Because petitioner has failed to satisfy both parts of the Strickland test, his argument is meritless. Under the first part of the Strickland test, petitioner must demonstrate that counsel's performance was deficient. In the instant case, defense counsel did not act unreasonably in failing to present evidence that petitioner held a legitimate job. The central issue in this case was whether petitioner acted as a lookout and a wheelman in a specific drug transaction. Three DEA agents testified that petitioner had acted in these capacities. Defense counsel could reasonably have believed that evidence of petitioner's employment would do little to counter this testimony. Indeed, counsel may have feared that such evidence might have opened the door to damaging cross-examination.
Petitioner has also failed to demonstrate that trial counsel's alleged error prejudiced petitioner's defense. Under the second part of the Strickland test, "the defendant must show that [counsel's] deficient performance prejudiced the defense." Strickland, 466 U.S. at 687. Even if petitioner had established that he was legitimately employed, the outcome of the trial would not have been different. Petitioner was convicted based on his participation in a single narcotics transaction. At trial, three DEA agents testified that they saw Mr. Matura participate in this transaction. Thus, even if Mr. Matura had presented evidence at trial that he held a legitimate job, such evidence would not cast a reasonable doubt on the agents' testimony.
Therefore, petitioner's claim is meritless.
5. Failure To Question Witnesses Regarding the Fact that Petitioner Allegedly Did Not Fulfill the Profile of a Lookout in a Drug Case
Petitioner contends that he was denied effective assistance of counsel because "counsel failed to timely and adequately question the main prosecutorial witnesses as to petitioner's complete lack of fulfilling the 'look-out person' drug profile behavior as is recognized by the DEA and federal courts nationwide."
Once again, petitioner's argument fails to satisfy both prongs of the Strickland test. First, petitioner has not demonstrated that his counsel acted unreasonably in failing adequately to cross-examine the prosecution's witnesses regarding petitioner's failure to fulfill the DEA's profile of a lookout in a drug case. Under a Strickland analysis, "the defendant must overcome the presumption that, under the circumstances, the challenged action 'might be considered sound trial strategy.'" Id. at 689 (quoting Michel v. Louisiana, 350 U.S. 91, 101, 100 L. Ed. 83, 76 S. Ct. 158 (1955)). In the instant case, petitioner has failed to overcome this presumption. In defending petitioner at trial, counsel's primary objective was to cast doubt on the testimony of the three DEA officers who testified that they saw petitioner participate in a narcotics transaction. A reasonable attorney might well choose not to pursue a line of questioning regarding the DEA profile because it had little bearing on the case. Moreover, a reasonable attorney might also decline to ask such questions on cross-examination for fear of opening the door to damning testimony. See United States v. Dukes, 727 F.2d 34, 42 (2d Cir. 1984) (attorney's failure to cross-examine a prosecution witness was reasonable where attorney could conclude that such cross-examination "might make [the witness] move closer to the government's position").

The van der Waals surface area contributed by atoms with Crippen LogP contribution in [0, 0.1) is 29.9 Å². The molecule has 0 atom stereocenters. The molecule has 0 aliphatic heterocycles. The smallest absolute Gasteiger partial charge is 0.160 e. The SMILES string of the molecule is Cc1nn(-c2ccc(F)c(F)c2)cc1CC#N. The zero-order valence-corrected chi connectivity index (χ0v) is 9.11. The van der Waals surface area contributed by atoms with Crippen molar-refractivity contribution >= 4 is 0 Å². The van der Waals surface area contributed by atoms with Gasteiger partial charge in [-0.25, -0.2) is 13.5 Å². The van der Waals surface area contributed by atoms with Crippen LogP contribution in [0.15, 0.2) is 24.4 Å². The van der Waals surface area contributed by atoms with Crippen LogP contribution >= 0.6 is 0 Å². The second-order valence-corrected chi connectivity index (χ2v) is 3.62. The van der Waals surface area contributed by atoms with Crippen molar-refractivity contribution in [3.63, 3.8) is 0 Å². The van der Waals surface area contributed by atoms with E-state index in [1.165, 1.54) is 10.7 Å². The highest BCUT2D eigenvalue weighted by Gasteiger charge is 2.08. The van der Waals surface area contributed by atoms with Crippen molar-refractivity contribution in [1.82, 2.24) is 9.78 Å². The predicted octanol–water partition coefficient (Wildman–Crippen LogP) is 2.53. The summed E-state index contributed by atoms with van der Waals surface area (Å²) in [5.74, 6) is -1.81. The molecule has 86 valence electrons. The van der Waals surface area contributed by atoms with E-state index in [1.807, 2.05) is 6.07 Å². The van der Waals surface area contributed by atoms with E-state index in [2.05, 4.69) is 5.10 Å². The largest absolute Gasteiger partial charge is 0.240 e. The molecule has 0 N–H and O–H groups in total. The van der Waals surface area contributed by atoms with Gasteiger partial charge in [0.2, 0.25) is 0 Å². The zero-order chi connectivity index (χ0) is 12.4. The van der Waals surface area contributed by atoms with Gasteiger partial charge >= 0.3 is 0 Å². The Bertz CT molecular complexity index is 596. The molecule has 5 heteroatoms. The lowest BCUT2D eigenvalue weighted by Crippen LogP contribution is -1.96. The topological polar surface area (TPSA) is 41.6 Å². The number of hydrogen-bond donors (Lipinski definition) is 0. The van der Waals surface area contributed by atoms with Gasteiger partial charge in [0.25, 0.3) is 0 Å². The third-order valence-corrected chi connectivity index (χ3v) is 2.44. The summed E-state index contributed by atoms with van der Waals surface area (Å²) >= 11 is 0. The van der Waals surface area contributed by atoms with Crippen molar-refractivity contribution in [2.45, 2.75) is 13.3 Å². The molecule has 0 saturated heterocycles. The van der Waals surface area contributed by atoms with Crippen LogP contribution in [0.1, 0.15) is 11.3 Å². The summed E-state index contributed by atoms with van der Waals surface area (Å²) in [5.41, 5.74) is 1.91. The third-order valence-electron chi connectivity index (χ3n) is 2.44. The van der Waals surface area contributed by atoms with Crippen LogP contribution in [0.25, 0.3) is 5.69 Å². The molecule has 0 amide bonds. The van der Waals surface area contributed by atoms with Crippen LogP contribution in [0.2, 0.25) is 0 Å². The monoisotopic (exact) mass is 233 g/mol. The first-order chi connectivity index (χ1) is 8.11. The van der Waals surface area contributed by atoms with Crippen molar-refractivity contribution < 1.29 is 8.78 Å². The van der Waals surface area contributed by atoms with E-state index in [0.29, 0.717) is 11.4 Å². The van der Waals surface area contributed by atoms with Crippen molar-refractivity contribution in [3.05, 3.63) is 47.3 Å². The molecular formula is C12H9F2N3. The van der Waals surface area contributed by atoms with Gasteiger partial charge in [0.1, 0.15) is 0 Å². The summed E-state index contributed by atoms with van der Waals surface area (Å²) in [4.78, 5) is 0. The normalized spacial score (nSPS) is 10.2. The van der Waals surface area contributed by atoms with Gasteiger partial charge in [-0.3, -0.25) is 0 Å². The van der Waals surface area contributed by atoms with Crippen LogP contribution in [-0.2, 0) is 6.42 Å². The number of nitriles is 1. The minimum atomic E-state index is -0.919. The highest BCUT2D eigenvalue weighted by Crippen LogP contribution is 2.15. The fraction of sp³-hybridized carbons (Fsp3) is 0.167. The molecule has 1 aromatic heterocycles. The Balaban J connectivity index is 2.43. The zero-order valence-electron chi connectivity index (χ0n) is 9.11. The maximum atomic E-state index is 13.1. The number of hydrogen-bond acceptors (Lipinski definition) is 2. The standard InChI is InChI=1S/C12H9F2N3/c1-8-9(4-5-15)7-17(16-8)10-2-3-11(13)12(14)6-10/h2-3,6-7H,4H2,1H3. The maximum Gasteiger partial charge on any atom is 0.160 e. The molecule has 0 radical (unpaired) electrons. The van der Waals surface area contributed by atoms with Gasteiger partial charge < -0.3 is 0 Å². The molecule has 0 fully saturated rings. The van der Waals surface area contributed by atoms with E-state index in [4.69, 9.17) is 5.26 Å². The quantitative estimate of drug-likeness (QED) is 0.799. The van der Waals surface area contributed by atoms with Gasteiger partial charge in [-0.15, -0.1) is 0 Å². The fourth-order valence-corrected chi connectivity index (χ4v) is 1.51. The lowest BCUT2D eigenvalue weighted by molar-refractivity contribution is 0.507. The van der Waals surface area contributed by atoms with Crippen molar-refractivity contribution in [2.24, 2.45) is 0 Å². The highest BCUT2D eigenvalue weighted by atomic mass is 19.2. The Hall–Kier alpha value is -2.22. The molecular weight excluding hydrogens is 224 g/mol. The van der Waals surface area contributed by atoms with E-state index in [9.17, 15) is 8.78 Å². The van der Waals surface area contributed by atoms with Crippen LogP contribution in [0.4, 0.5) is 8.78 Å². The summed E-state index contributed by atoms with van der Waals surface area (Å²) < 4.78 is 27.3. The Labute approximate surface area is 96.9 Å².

Further, petitioner has not demonstrated that he suffered any prejudice, and thus petitioner has failed to satisfy the second prong of the Strickland test. Strickland, 466 U.S. at 689 ("defendant must show that the deficient performance prejudiced the defense"); United States v. Reiter, 897 F.2d 639, 645 (2d Cir.) (although defendant demonstrated that his counsel acted unreasonably by inadequately cross-examining a witness, defendant failed to demonstrate that he was denied effective assistance of counsel because "given the overwhelming evidence of [defendant's] guilt, he was not prejudiced by [counsel's] performance"), cert. denied 498 U.S. 817, 498 U.S. 868, 498 U.S. 990, 112 L. Ed. 2d 34, 111 S. Ct. 59 (1990). The Government's case against petitioner was not based on the fact that petitioner looked like a lookout in a drug case. Rather, the Government's case was based on the testimony of three DEA agents who witnessed petitioner's participation in a narcotics transaction. Even if petitioner's attorney could have established on cross-examination that petitioner does not fit the DEA's profile of a lookout, such testimony would not have cast a reasonable doubt on the strong evidence of petitioner's guilt.
Accordingly, petitioner's § 2255 motion is DENIED.
Dated: New York, New York
February 6, 1995
David N. Edelstein